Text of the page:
I am wrapping up week 3 as the interim CIO at University Hospitals in Cleveland, Ohio, and I’m drinking from the fire hose. I have to learn a new organization, a new team, a new set of projects and priorities, and a new set of tools. This much change takes patience — first with myself. I realize I can’t learn it all in one day or one week.
The good news is that there are many common themes and issues between health care organizations. With so many years of experience in health IT and leadership roles, I can jump right in. Imagine trying to learn this industry for the first time at this level!
I meet with other executives for the first time in “meet and greet” sessions. I want to get to know them and understand what they need from IT. So, I’m asking each of them 4 key questions:
- What’s working well?
- What’s working not so well?
- Considering I’m interim, how can I have the greatest impact?
- What are the key requirements for the next CIO?
I’ve asked all of my management team in IT to consider these same questions. More good news, these questions are opening up some very honest and candid discussions. And they are helping me identify key gaps and focus areas.
In my first week — actually, day one — I jumped right into discussions on system performance issues and whether a major project should continue as planned. The players are new, the systems are new, and the projects are new, but the issues aren’t.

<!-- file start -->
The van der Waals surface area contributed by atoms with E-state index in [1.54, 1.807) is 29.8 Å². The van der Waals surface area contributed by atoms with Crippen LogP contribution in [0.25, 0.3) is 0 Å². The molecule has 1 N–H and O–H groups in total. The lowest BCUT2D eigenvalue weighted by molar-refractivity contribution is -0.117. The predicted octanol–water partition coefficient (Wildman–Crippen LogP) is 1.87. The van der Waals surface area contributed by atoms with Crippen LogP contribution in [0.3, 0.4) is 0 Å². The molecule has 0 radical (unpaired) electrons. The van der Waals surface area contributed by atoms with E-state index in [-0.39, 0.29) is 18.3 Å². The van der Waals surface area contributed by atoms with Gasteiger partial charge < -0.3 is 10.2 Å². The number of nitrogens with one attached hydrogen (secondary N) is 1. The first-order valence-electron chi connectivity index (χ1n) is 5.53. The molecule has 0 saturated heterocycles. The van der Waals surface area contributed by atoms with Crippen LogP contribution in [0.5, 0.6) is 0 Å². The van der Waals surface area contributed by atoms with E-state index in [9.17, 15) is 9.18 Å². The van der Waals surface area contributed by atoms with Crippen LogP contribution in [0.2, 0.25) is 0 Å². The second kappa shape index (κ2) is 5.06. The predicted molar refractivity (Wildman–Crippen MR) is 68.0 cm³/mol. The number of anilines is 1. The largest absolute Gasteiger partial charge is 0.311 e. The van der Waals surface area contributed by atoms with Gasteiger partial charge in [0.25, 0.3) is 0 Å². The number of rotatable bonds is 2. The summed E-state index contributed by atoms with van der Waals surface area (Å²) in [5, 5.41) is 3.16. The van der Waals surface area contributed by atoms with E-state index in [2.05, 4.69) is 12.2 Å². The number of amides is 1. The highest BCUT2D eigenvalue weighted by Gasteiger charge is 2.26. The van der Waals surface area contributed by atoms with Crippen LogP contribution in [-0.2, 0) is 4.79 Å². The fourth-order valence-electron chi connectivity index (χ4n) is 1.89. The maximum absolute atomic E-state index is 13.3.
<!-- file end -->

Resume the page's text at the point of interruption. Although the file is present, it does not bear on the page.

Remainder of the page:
My new leadership team is getting used to my probing questions as I try to understand history, current issues, and why we do things the way we do. And one of my favorite questions — “Who owns xyz and who is waking up every morning worried about it?” Not that I want anyone to lose sleep, but it’s important that there be a single owner; when it’s a committee or “everyone,” then it’s really no one.
I’m looking forward to next week when we have our monthly IT Town Hall meeting and I get a chance to meet many of our dedicated and talented IT staff.
Being an interim CIO takes a different mindset and approach than a permanent position. You need to quickly establish trusting relationships with your team. You need to determine where you can have the greatest impact in a short period of time. And you need to learn and listen — as much as you may want to, don’t assume you already know something.
Serving as an interim executive takes a particular set of skills:
- Ease in establishing good rapport with people
- Being a quick study
- Ability to determine what’s most important to focus on
- Ability to make an objective assessment of current state and issues
- Honesty and directness about what’s working and what’s not
And of course it also takes flexibility and adaptability in your personal life. You live in a different city for a period of time. Managing things like doctor’s appointments and haircuts in your home city can be a challenge to schedule. It’s a variation on the consulting road warrior life. On the other hand, having an adventure in a new city can be a lot of fun!